Isle of Dogs
An outbreak of canine flu has mutated and begins to decimate the human population of Megasaki City. Strong measures are needed and Mayor Kobayashi (Kunichi Nomura) quarantines all of the former four-legged friends to Trash Island, making it, now, the “Isle of Dogs.”
Laura's Review: A
Japan's Kobayashi dynasty have always been cat lovers, but dogs got their due when The Boy Samurai ushered in the 'age of obedience.' But now, in a near distant future, Megasaki City's Mayor Kobayashi (voice of Kunichi Nomura), is quarantining all dogs to Trash Island using the justification of a 'snout flu' epidemic. Setting an example, he deports his own dog Spots (voice of Liev Schreiber), procured as his 12 year-old ward Atari's (voice of Koyu Rankin) bodyguard, first. But a pro-dog movement starts under Science Party candidate Professor Watanabe (voice of Akira Ito), who is working on a cure, and American foreign exchange student activist Tracy Walker (voice of Greta Gerwig). Six months after losing Spots, Atari pilots a Junior-Turbo Prop to search for him on the "Isle of Dogs." Say that title quickly and you'll have some idea where writer/director Wes Anderson (who developed the story with Roman Coppola, Jason Schwartzman and Kunichi Nomura) is coming from. But this intricately detailed, multi-chaptered tale is also an ode to the cinema of Japan, finding inspiration in such films as Kurosawa's "The Bad Sleep Well" and Ichikawa's "Fires on the Plain." This is Anderson's second foray into stop motion animation after his Roald Dahl adaptation "Fantastic Mr. Fox" and it is a stunning achievement featuring Anderson's doll house design aesthetic, painstakingly crafted puppets and an A level vocal ensemble. The film is broken into parts, each announced with a title card in both English and Japanese kanji (we are notified when flashbacks begin and end in similar fashion). In keeping with his inspiration, Anderson has all Japanese characters speak their own language but decided against using subtitles, leaving us to deduce meaning from emotive puppets when they are not being translated by Interpreter Nelson (voice of Frances McDormand). The dogs speak English and do not understand the Japanese language, and while some have pounced on this device to cry racial insensitivity(?!), the more natural explanation is that humans and their canine best friends have never spoken the same 'language' and Anderson did not wish to subtitle 'Arf.' (Rest assured, narrator Courtney B. Vance speaks English.) When we see Spots dropped from a trash tram car, it is with sinking heart, the dog locked inside a carrier crate. But on the other end of the island, a pack of dogs roam free. Rex (voice of Edward Norton) is their fearless leader, Boss (voice of Bill Murray) a former baseball mascot, King (voice of Bob Balaban) Doggy Chop's spokesdog and Duke (voice of Jeff Goldblum) the gossip who informs them that the lovely Nutmeg (voice of Scarlett Johansson) has apparently mated. The lone stray of the group, Chief (voice of Bryan Cranston), a shaggy black mutt, is unsentimental about former masters, informing one and all 'I bite.' After Atari's crash landing, the dogs approach and come to understand the young pilot's mission. Rex begins to lead a search party towards the other end of the island, but when his, King, Boss and Duke's tram splits off onto a cable destined for 'crushing, compacting and incineration,' Chief is left to carry on, hoping to meet his friends again. Along the way, Chief succumbs to instinct, trying to protect Atari from a Pagoda Slide he isn't tall enough to ride, then ultimately - gulp - responding to a command to 'Fetch!' Atari rewards Chief with his first bath with very surprising results. Meanwhile, back in Megasaki City, Kobayashi's military is developing an army of robot dogs to combat 'canine saturation' as he and his Hatchet-Man, Major-Domo (voice of Akira Takayama), silence news of Watanabe's cure. Tracy, who's developed a crush on the little pilot from afar, leads the resistance, locating Watanabe's dejected assistant Yoko-ono (voice of Yoko Ono) to procure the serum. The film, with its brilliant craftsmanship, is unmistakably Anderson with its cross-sectional spaces, split screens, machinery (the trash trams recall "Grand Budapest's" cable cars) and precocious children. Although this film's colors are muted, red being the exception, the yellows, oranges and greens of "Moonrise Kingdom" glow in a luminous Trash Island cave composed of old sake bottles that looks like stained glass if composed of hard candies. The bag of garbage that causes a standoff between Rex's crew and a gang of shaggy, cream-colored canines is amusingly detailed (animated maggots!) while also indicating the dogs' perilous chances of survival. Anderson also dabbles in more traditional animation, used on monitors and the television sets which inform Trash Island's pug Oracle (voice of Tilda Swinton). The film's most delightful aspect is its puppets though, the dogs' fur composed of the wooly fibers used in teddy bear manufacture, their eyes large and expressive. The human puppets are composed of a translucent resin that looks like wax, tiny teeth oddly menacing. Tracy features a billowy blond afro and freckles which move when she smiles. Watanabe's appearance was based on legendary Japanese actor Toshiro Mifune while Moro is cast as a pale ghoulish thug. Oscar-winning composer Alexandre Desplat ("The Shape of Water") uses taiko drums and shinobue flutes (the impressive traditional opener was composed by Kaoru Watanabe). The screenplay features word play and deadpan situations, like Nutmeg's exhibitions of 'tricks.' Japanese speakers are sure to be gifted with tidbits denied to those who are not. Dog lovers are sure to embrace "Isle of Dogs," a film that champions man's best friend, but it is Anderson's kinship to children that appears to inform his best films - "Rushmore," "Moonrise Kingdom" and now this one. Grade:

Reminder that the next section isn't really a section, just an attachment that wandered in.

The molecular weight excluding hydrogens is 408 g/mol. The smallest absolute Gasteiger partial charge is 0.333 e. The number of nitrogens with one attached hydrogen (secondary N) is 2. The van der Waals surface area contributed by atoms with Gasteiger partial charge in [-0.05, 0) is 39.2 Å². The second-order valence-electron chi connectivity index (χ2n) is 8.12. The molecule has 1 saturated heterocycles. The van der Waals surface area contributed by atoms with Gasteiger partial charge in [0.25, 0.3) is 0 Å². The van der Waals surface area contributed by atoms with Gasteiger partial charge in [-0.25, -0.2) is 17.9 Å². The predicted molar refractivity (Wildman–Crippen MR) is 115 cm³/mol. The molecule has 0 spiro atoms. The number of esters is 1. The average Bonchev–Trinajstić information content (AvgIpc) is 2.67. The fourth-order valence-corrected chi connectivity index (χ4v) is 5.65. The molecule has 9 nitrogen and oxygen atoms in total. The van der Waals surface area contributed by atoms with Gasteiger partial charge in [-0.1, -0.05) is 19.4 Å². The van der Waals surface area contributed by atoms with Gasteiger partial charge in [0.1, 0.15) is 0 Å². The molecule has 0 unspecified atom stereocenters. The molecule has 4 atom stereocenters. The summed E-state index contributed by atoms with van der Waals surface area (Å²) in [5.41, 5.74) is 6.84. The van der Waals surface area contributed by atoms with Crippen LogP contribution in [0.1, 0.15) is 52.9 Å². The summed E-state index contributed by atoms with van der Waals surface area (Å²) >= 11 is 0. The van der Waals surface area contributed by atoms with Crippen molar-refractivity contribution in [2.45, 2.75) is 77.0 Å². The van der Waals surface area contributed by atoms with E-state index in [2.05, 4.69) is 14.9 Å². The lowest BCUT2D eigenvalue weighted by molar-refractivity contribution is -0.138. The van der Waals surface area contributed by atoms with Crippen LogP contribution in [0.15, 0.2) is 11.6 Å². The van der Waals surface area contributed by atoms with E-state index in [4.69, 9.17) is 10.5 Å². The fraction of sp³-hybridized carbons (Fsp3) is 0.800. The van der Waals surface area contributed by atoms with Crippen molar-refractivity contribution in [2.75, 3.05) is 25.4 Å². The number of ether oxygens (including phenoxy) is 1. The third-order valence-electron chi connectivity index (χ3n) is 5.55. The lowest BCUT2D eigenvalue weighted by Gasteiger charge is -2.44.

Robin's Review: B-
Eben serves his time and, when released, heads back to the only home he has known. He is ostracized by the town folk for his misdeed, his wife, Cheryl (Amy Jo Johnson), has left him for another local fisherman, Jimmy (Mark Keily), and she refuse to let Eben see his daughter, Sara (Emma Ford). Eben, though, is determined to stay and get back into his lost world. When he is befriended by a wily old lobster trapper, Popper (Philip Baker Hall), who helps the younger man rebuild his self-respect, Eben gets a second chance at having a life. Director and co-writer Ian McCrudden (who penned the script with his star, Thomas Hildreth), does a fine turn in telling a story that begins with anger and hatred as Eben thinks with his heart and not his head, with tragic results for himself and those close to him. Upon his return to Vinalhaven, Eben is a changed man but must prove it if he is to find redemption. The bulk of “Islander” is focused on Eben putting the pieces of his life back together, even if not the way it was before. He is a better person for it, as you would expect. Hildreth, as Eben, gives a sincere performance as a man whose anger destroys his life and he has to find the spirit to get it back. Philip Baker Hall, always a reliable presence on screen, fits the bill as the wise old muse whose friendship to Eben makes a difference. The rest of the cast fill their spaces well enough, although some Maine accents work a lot better than others. McCrudden uses his coastal Maine island locale to beautiful affect with cinematographer Dan Coplan doing a fine job with his high definition digital lensing. Islander” is a well crafted film that has a lot of heart and soul.